There was statistically significant difference in duration of analgesia among the two study groups, with patients in Group RF (286 ± 10.780 min) had significantly long duration before rescue analgesic was required than Group BF (252.67 ± 7.038 min). Similar study was done by Doctor et al.  showed duration of analgesia was also more in the ropivacaine-fentanyl group (6.1 h) in comparison to bupivacaine-fentanyl group (5.6 h), though it was statistically insignificant. However, the outcome corroborated with our findings. The duration to first rescue analgesic in the ropivacaine group was quite close to the findings of Shukla et al.  Again, the same for the bupivacaine group matched with the findings of Constant et al.,  where they studied the effects of addition of clonidine or fentanyl with local anesthetics in regards to prolongation of duration of surgical analgesia after single-shot caudal block and found that the first rescue analgesic required in the fentanyl group was longer than in the plain bupivacaine group, thus substantiating the fact that the duration of analgesia had been increased with the addition of fentanyl to the local anesthetics.
The findings of various previous studies also corroborated with the finding of the present study that ropivacaine provided a longer duration of postoperative analgesia as compared to bupivacaine. Ivani et al.,  reported a significantly increased duration of analgesia for ropivacaine in comparison to bupivacaine. While comparing ropivacaine with bupivacaine for pediatric caudal block in 245 children, Ivani et al.,  again in another study, found that the mean time to first analgesia after bupivacaine was earlier than that after ropivacaine. Similarly, Brescham et al.,  in a double-blind study among 42 children, found that the mean postoperative analgesia was slightly longer in the ropivacaine group compared to the bupivacaine group, though it was statistically nonsignificant.
This study also showed that in the two comparable groups, the duration of motor block in the RF Group (54.5 ± 22.103 min) was significantly less than the BF Group (216 ± 44.147 min), thereby allowing early ambulation. Study by Da Conceicao and and Coelho  similarly showed a significant difference in degree of motor block in their two study groups. Findings, alike in respect to duration of motor blockade was also shown in the study by Doctor et al.  Again, Da Conceicao et al.,  in another study comparing ropivacaine 0.25% with bupivacaine 0.25% by the caudal route, found that the ropivacaine group showed a shorter duration of motor block than the bupivacaine group. Though, Ivani et al.  did not find any motor block in either group in one of their studies, their subsequent study  was corroborating with our present study, as was the study by Khalil et al.,  where they found significant motor block initially, which almost recovered to normal power within 3 h in ropivacaine group, whereas motor recovery was significantly slow in bupivacaine group.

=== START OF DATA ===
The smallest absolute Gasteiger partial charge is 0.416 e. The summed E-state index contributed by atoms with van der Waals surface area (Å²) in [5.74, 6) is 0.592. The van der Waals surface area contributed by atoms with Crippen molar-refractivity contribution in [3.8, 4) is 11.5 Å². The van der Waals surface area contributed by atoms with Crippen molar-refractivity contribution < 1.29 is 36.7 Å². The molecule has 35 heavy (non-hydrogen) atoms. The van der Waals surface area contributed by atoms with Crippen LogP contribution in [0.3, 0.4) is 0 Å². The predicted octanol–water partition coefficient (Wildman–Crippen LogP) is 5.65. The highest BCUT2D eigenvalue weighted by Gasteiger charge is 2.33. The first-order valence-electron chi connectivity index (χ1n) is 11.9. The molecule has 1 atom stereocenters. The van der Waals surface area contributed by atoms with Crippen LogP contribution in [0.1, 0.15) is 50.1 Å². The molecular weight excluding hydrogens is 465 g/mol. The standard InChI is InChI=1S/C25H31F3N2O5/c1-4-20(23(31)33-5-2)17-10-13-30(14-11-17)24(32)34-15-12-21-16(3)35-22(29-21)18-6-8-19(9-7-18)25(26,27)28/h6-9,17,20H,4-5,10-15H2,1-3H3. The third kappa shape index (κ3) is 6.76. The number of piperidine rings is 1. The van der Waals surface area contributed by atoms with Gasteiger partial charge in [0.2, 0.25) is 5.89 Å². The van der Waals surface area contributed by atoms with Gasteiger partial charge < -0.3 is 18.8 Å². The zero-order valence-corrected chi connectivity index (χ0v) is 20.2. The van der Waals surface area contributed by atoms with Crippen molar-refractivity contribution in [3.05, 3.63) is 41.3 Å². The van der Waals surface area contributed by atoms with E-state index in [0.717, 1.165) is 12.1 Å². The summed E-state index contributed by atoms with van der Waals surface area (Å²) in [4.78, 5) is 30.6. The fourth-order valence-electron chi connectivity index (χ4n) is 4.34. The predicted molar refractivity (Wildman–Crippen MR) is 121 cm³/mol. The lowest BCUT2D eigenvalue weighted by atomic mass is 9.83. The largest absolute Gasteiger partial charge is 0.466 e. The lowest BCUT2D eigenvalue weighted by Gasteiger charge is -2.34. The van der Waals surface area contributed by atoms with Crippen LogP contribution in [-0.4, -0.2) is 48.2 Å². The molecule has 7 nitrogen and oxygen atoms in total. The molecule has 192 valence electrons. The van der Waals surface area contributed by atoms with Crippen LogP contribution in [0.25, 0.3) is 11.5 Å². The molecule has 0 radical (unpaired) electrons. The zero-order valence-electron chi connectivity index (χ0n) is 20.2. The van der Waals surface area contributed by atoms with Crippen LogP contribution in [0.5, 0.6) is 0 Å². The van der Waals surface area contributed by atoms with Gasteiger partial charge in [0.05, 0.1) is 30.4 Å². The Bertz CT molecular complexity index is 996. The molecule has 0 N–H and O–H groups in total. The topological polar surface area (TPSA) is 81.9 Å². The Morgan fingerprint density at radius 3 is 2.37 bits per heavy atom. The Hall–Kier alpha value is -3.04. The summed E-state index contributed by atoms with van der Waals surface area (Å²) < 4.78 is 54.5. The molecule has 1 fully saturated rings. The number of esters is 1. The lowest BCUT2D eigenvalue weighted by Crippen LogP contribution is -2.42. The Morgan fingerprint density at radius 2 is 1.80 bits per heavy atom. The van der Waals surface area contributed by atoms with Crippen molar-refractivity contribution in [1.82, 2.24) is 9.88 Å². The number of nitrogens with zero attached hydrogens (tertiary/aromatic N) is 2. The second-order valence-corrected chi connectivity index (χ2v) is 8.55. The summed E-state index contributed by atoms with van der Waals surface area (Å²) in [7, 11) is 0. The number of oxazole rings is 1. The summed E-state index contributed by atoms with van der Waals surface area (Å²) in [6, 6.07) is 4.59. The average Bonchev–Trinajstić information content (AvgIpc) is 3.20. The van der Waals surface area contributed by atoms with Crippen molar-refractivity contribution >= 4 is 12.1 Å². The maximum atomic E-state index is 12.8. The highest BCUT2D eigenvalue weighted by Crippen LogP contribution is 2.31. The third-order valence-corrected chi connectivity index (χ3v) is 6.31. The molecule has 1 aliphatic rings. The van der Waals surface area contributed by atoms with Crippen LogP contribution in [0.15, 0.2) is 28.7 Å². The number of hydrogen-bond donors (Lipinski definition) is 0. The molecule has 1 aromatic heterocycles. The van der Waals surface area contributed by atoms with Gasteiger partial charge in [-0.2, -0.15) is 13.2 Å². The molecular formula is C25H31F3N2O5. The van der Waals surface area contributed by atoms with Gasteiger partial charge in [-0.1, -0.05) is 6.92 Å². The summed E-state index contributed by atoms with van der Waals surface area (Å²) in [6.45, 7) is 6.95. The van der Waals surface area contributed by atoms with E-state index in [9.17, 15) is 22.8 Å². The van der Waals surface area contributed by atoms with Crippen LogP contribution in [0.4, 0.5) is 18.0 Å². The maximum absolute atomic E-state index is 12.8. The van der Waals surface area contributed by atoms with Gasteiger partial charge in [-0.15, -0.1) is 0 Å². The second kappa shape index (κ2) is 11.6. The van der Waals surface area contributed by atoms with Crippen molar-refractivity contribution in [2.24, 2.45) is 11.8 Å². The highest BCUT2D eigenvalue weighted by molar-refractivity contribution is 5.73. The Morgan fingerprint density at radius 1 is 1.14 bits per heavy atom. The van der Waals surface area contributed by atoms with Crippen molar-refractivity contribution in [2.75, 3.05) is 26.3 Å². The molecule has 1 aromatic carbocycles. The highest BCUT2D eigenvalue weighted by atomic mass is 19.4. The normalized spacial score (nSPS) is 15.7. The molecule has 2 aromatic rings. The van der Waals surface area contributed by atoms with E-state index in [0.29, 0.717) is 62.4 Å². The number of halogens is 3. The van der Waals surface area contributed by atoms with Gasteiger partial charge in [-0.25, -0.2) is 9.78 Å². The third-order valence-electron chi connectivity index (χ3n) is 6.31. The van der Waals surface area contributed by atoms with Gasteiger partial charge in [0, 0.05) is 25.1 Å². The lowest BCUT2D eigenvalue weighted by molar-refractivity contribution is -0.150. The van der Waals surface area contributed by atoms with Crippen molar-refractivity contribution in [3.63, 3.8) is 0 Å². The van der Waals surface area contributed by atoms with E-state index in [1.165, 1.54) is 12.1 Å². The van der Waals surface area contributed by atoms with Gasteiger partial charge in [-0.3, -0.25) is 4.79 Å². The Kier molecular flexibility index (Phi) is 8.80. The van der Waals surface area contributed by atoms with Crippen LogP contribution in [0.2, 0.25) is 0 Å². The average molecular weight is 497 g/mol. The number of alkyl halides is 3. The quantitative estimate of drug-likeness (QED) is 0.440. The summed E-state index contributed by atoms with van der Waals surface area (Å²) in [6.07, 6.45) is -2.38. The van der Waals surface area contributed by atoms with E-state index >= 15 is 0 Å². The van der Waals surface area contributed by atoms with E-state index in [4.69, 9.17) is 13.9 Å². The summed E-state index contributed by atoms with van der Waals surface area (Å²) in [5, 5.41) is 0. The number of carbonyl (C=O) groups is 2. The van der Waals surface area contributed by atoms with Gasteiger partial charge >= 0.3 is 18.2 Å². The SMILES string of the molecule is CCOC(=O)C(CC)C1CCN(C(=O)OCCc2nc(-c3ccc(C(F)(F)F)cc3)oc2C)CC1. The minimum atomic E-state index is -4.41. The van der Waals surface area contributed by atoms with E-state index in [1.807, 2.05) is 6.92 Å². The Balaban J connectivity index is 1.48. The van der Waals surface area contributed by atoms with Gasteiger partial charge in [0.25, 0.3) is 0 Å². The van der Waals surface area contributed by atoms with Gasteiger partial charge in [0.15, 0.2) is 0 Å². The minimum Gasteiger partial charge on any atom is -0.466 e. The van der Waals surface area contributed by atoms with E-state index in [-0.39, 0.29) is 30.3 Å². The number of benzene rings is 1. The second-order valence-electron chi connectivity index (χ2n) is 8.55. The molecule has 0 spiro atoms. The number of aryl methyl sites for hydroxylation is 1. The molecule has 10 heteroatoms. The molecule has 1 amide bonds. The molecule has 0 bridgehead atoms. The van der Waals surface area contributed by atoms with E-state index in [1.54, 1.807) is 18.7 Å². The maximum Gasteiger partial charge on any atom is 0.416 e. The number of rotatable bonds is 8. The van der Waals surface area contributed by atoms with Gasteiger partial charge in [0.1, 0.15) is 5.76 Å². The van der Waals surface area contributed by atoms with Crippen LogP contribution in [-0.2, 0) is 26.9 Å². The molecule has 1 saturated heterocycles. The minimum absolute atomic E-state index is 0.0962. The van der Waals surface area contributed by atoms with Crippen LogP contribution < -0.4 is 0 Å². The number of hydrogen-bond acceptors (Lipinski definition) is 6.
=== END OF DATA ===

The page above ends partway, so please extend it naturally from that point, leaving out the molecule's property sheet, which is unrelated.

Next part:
Per-operative mean arterial blood pressure (MAP), pulse rate was monitored to evaluate hemodynamic stability in intra- and post-operative period. The intraoperative hemodynamic profile, an indirect indicator of intra- and post-operative pain, was well maintained with both the groups. Likewise, the incidence of side-effects, like respiratory depression, hypotension or urinary retention was not significant in either of the groups. Other similar studies, like the one performed by Doctor et al.  also found no significant difference in hemodynamic or side-effect profiles between the two groups.
| Conclusion|| |
Hence, it can be concluded that ropivacaine has an equipotent analgesic efficacy with a lesser duration of motor block in comparison to bupivacaine, suggesting a greater degree of sensory and motor separation; however, a similar hemodynamic and side-effect profile. Thus, ropivacaine can be used as an alternative to bupivacaine for pediatric postoperative pain care through the caudal route as a safe and effective agent.
| References|| |
American Academy of Pediatrics. Committee on Psychosocial Aspects of Child and Family Health; Task Force on Pain in Infants, Children, and Adolescents. The assessment and management of acute pain in infants, children, and adolescents. Pediatrics 2001;108:793-7.
Anand KJ, Brown MJ, Causon RC, Christofides ND, Bloom SR, Aynsley-Green A. Can the human neonate mount an endocrine and metabolic response to surgery? J Pediatr Surg 1985;20:41-8.
Anand KJ. Pain, plasticity, and premature birth: A prescription for permanent suffering? Nat Med 2000;6:971-3.